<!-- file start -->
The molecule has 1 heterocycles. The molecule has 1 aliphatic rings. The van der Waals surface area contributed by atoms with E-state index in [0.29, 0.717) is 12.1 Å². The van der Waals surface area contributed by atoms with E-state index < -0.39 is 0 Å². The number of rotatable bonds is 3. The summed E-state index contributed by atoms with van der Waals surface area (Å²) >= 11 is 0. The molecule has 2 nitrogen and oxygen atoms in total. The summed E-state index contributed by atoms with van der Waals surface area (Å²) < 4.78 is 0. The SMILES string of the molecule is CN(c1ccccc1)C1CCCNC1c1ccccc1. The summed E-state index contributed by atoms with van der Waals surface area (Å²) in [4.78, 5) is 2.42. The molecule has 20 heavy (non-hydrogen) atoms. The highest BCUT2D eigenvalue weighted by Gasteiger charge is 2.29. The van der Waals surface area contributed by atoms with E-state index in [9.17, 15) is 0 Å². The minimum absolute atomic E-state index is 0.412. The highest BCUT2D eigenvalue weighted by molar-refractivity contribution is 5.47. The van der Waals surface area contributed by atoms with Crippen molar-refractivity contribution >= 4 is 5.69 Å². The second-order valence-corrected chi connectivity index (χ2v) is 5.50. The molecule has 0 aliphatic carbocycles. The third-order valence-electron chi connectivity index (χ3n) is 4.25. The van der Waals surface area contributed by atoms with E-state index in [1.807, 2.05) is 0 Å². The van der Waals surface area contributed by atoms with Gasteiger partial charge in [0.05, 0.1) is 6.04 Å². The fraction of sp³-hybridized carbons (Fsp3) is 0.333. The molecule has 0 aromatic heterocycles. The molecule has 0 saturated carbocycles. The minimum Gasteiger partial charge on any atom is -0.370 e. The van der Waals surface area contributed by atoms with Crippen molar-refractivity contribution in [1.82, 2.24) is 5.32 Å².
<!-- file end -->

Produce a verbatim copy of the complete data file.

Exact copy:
The molecule has 1 heterocycles. The molecule has 1 aliphatic rings. The van der Waals surface area contributed by atoms with E-state index in [0.29, 0.717) is 12.1 Å². The van der Waals surface area contributed by atoms with E-state index < -0.39 is 0 Å². The number of rotatable bonds is 3. The summed E-state index contributed by atoms with van der Waals surface area (Å²) >= 11 is 0. The molecule has 2 nitrogen and oxygen atoms in total. The summed E-state index contributed by atoms with van der Waals surface area (Å²) < 4.78 is 0. The SMILES string of the molecule is CN(c1ccccc1)C1CCCNC1c1ccccc1. The summed E-state index contributed by atoms with van der Waals surface area (Å²) in [4.78, 5) is 2.42. The molecule has 20 heavy (non-hydrogen) atoms. The highest BCUT2D eigenvalue weighted by Gasteiger charge is 2.29. The van der Waals surface area contributed by atoms with E-state index in [9.17, 15) is 0 Å². The minimum absolute atomic E-state index is 0.412. The highest BCUT2D eigenvalue weighted by molar-refractivity contribution is 5.47. The van der Waals surface area contributed by atoms with Crippen molar-refractivity contribution >= 4 is 5.69 Å². The second-order valence-corrected chi connectivity index (χ2v) is 5.50. The molecule has 0 aliphatic carbocycles. The third-order valence-electron chi connectivity index (χ3n) is 4.25. The van der Waals surface area contributed by atoms with E-state index in [1.807, 2.05) is 0 Å². The van der Waals surface area contributed by atoms with Gasteiger partial charge in [0.05, 0.1) is 6.04 Å². The fraction of sp³-hybridized carbons (Fsp3) is 0.333. The molecule has 0 aromatic heterocycles. The molecule has 0 saturated carbocycles. The minimum Gasteiger partial charge on any atom is -0.370 e. The van der Waals surface area contributed by atoms with Crippen molar-refractivity contribution in [1.82, 2.24) is 5.32 Å².